Grit blasting instead of scabbling
Constructing concrete structures.
A construction company was building one of the stations for the London Underground Jubilee Line extension. The main structure of the station is concrete which was being cast in situ in stages. The meeting surfaces of each section have to be prepared before the adjacent section is cast to ensure an effective bond. In some parts of the structure, this was done using a special expanded metal material which forms the bond itself. However, this material is not suitable for use on thin sections of concrete which meant the joints in these sections had to be prepared in some other way. They could have been prepared using impulsive scabbling tools such as needle guns, but workers would have been exposed to vibration magnitudes of about 18 m/s2 for up to 2 hours per shift. These tools also produce high noise levels.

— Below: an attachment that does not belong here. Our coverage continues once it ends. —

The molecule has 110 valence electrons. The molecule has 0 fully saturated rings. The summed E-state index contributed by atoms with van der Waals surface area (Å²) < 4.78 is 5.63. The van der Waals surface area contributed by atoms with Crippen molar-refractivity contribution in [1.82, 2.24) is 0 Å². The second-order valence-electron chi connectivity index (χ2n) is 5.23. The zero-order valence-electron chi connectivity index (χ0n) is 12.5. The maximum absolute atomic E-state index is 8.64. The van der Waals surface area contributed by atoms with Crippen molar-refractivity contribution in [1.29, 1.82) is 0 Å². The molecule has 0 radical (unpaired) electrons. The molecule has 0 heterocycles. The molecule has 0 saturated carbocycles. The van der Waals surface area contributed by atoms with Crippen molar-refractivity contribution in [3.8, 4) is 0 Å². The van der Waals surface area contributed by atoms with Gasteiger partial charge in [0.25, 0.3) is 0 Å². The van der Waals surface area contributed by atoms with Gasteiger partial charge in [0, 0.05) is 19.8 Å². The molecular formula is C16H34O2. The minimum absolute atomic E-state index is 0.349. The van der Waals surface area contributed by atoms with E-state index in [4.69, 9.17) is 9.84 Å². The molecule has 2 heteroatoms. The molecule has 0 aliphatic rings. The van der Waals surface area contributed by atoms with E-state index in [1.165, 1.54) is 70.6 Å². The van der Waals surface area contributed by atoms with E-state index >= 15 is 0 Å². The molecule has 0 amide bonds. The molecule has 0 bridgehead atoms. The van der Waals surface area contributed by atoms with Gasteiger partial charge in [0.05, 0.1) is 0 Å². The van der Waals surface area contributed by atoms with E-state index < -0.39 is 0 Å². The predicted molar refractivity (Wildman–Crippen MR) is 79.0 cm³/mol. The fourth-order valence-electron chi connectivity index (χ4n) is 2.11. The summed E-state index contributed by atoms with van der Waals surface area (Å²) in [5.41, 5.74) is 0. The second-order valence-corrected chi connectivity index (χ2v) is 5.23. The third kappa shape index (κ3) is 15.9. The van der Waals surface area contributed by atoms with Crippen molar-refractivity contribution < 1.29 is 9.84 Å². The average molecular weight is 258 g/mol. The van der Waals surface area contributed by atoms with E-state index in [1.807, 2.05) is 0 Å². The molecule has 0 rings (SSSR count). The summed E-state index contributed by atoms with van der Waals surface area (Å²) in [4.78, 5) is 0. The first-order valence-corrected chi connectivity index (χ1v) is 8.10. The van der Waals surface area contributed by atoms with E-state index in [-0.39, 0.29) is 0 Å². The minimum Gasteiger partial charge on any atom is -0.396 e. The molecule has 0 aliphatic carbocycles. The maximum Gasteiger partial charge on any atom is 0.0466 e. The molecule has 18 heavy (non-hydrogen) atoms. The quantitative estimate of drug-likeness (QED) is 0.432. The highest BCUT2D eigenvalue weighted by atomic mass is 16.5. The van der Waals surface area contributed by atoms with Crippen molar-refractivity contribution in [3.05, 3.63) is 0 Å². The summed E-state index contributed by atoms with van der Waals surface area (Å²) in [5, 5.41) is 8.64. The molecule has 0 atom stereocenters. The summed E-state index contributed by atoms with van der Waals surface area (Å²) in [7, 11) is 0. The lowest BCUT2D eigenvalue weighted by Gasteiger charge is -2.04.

The surfaces were prepared by grit blasting. A sub-contract gang was able to blast about 300 m 2 of the surfaces per day per worker. Before the work began, screens were erected around the area to be blasted to prevent dust from blowing around the site. The grit blasting method compares favourably with the use of impulsive scabblers which may prepare as little as 8 m 2 of the surface per day per worker.
- The operators are not exposed to any vibration with grit blasting.
- Grit blasting is much faster than scabbling but may increase exposure to dust and noise which will require further assessment and control measures.
Case courtesy of Tarmac Bachy Joint Venture
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